The agenda, I'm presenting is three parts. The first one is raising Lean thinkers, the how and the why.
The second part is an exploration of my Lean house, as I call my house. We'll be taking a virtual tour to the house, so you can see how the Lean house looks like for us, and then how my kids are growing up as Lean thinkers. What did I notice that make them different from some other kids or in other families?
How did our Lean journey start? We started with a short story. One day, back from work, very tired, I was watching TV when the kids were all eating at the table together. I could hear the little one crying. When I asked what happened, everybody replied together, "She's crying because she thinks she's in trouble."
I got the incident fixed. Everything was fine. I couldn't even scream or yell at her because she already cried as much as she could.
When everything was over, I reflected on the situation. I thought that if they were able to give me the same answer at the same time, that means probably there are rules that are there. There is probably a standard that makes her think that she's in trouble before I even start talking about it.
I was relating that to professional work. Then thought we might be able to commit standards. Standards that can make everybody agree about what is normal and what is not. How we get in trouble and how we solve the troubles.
Referring to Taiichi Ohno quotes, he was saying, "Standards should not be forced down from above but rather set by the production workers themselves." I thought I should let them create their own standards so they can get involved from the beginning and get willing to serve the standards and apply them.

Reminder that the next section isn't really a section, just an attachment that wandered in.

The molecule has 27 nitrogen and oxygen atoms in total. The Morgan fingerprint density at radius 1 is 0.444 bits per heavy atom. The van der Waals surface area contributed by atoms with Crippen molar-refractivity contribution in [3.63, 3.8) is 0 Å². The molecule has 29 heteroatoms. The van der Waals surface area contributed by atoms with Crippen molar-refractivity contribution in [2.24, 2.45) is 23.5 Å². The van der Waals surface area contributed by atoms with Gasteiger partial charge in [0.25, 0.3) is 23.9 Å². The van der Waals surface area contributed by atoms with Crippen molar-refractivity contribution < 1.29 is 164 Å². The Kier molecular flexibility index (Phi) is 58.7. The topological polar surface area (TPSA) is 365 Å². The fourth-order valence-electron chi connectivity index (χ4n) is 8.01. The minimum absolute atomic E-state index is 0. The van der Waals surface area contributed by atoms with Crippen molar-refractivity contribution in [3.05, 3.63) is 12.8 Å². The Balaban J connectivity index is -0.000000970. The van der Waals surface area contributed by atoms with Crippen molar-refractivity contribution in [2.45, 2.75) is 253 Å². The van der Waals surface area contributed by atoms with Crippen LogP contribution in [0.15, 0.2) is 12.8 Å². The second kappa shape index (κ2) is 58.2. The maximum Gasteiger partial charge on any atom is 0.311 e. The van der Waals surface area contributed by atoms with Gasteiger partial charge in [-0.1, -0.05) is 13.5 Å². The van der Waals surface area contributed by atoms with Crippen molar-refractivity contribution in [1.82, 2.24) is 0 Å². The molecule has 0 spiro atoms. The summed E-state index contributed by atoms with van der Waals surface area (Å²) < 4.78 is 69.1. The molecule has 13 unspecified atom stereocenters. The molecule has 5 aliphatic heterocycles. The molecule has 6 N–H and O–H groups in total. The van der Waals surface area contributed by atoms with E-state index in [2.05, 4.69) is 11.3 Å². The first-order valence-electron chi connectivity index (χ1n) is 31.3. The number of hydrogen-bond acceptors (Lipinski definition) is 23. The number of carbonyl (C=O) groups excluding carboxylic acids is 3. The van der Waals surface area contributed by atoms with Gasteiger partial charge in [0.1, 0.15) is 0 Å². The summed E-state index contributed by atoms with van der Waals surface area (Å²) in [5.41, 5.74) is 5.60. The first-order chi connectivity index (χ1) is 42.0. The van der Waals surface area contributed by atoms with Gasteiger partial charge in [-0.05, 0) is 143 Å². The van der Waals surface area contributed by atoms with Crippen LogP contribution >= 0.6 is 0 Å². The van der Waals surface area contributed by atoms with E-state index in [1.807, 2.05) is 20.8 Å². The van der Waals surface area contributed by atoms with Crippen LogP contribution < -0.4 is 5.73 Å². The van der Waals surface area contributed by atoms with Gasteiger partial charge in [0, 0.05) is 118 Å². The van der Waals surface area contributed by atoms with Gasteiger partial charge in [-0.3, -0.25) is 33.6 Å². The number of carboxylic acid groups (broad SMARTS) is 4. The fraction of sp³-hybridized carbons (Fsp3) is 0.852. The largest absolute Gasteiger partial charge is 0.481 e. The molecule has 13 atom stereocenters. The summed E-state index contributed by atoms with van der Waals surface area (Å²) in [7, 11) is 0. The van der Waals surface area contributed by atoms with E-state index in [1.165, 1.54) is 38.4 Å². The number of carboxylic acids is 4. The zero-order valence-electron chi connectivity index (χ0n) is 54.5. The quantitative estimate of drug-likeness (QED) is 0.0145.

One example of that type of initiative is making them choose their own rules. I'll show an example in the next slide.
Our first steps in my family with the kids started with standardization. Last year for Christmas, everybody had their wish list. The number two is Nasa. That's her name. In her list, she has a hoverboard. She says, "I want a hoverboard." For that reason, she got reduced...she made a shorter list because the hoverboard was more expensive than any other gift.
Once she got her gift, everybody wanted to use it. Some of them more than her. Those are small conflicts we have to deal with. I decided to buy a new one, a second one because we thought just so we can share it more easily. It happened that the second one was more fun than the first one because that one got lights and sound, so they were fighting over the new one.
I said, "OK, you guys need to figure out who's able how to use both hoverboards." I sent them downstairs and go figure it out. They went together with the hoverboards. They hang a list of rules that I went later to check on, and I start smiling.
I just want to share it quickly with you. The first one is, "The white hoverboard's ownership name is Nasa." She's the one that asked for the first one. "No fighting with them. Wait your turn. No screaming. Everyone gets 15 minutes before the next one. Have fun. Do not break them."
That makes me smile because they were able to figure out how to be fair with using the little bit of [indecipherable 9:12] they had. Relating that to the work environment is what the Lean approach is always calling people to get involved with the creation of the standards, with how we adjust them to reality. How do we take into account the constraints so we can make new standards that work for everyone?
That story reflected exactly what that quote Joseph Juran says, "Without the standards, there is no logical basis for decision making or taking action." They were kind of confused. They were frustrated about how to use the hoverboards, but because they [indecipherable 10:00] a list of standards, they figure out how to do it correctly.